Heraldry – Different places should have different styles of heraldry, depending on the prevalent culture and their ways of conducting war.

India – I would love to see a game that uses the myths and legends of India as a basis.
Inspiration – We all have our own Appendix N.
Ivory – What kinds of rare materials exist in a fantasy world? What creatures are hunted for specific materials? How rare are they? Who hires the characters to do it?

Jester – I hate the old jester class from Dragon, but jesters serve a very important function in society.
Justice – I love looking at the weird laws that exist in different places and times. I’d love to see more of them come into play in games.
Jerusalem – The holy city and the immediate surrounding area have been contested and fought over for three thousand years. What would a campaign set there be like?

Kilts – I can trace one branch of my family tree back to the Scottish clans. So I like kilts. I’d like to have a society in game that has such distinctive clothing.
Kings and royalty – Everybody uses kings, knights, and other European royalty. I want to come up with different titles and organizations for hereditary government.
Kit-bashing – Stealing rules from other games is like kit-bashing models. It works, but you have to do some serious fitting to make it work well.

Library – The real world library can do as much for a game as a fantastic one.
Limits – Sometimes you have to say no to your players.
Leniency – Sometimes you have to say yes.

Money – Money never really works right in D&D.
Monsters – I love the Monster Manual, but people always scare me the most.
Magic – D&D takes magic for granted, but magic in fantasy fiction is very different. Is there a way to make magic magical in game?

Necessity – If your players push you, be ready to expand your boundaries.
Necronomicon – Why don’t books in D&D have this much power?
Necromancers – I played a necromancer for years. Necromancers are not nice people, and they should be the creepiest things running around.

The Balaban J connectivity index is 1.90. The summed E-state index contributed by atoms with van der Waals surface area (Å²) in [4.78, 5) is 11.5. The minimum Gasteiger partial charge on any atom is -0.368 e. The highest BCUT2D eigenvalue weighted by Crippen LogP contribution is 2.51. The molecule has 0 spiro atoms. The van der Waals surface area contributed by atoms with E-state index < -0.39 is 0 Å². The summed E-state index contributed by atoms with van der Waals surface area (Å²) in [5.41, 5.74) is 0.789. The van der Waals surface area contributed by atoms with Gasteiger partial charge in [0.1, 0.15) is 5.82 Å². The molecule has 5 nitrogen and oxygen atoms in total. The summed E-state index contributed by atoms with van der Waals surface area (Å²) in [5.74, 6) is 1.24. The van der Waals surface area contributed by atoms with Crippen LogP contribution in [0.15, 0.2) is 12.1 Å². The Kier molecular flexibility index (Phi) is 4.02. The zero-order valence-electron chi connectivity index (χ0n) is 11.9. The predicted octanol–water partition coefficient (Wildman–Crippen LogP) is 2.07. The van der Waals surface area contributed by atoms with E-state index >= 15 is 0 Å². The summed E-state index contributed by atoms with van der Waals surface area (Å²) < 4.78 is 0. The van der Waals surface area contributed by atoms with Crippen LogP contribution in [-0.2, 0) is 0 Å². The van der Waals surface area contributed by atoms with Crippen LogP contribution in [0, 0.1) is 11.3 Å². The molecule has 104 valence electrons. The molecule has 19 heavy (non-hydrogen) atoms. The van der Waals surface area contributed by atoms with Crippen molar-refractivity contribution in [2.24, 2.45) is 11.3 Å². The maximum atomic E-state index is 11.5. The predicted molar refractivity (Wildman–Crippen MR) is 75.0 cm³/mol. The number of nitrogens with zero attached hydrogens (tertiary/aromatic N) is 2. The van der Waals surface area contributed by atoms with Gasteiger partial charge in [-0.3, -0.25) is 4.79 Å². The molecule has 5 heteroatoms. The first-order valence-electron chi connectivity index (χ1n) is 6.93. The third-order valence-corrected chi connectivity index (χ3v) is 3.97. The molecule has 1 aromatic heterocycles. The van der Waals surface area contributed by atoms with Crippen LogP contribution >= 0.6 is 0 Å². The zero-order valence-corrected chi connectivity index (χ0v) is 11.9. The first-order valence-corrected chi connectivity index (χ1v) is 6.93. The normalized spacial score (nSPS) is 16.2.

Official supplements – I was always a little annoyed at the stuff about official supplements that made it into the DMG and Dragon back in the day.
Old School Renaissance/Revival/Rebellion/Ruh-ro Raggi – Just what does the R stand for anyway? I’m going to start splitting the Old School from the Olde School from the Olde Schoole.
Organization – I always kept a DM binder back in the day, and I still use one now.

Playing – The best way to get jazzed for running a great game is to play in one.
Painting miniatures – I’ve built models and painted minis as long as I’ve played role playing games.
Patrons – A good patron is great for a character or party.

Quests – You might as well just call the spell Laying the Tracks, since most quests are just a way to railroad the players. They still make for a good game if handled well, though.
Quasit – I love imps, quasits, mephits, and other little demons and devils.
Quitting – Sometimes you need to just take your dice and go home.

Ridiculous – Sometimes it’s fun to throw in something completely gonzo. It’s fantasy after all.
Riding animals – A friend of mine played a minotaur that rode a rhinoceros. What other kinds of animals can characters ride in a game?
Renaissance – What would the Renaissance be like with D&D-style magic thrown in? What would need to be added or changed to move from a medieval-style to a Renaissance-style D&D game ?

Sanity – Just like Tim, I hate the rules for insanity in games.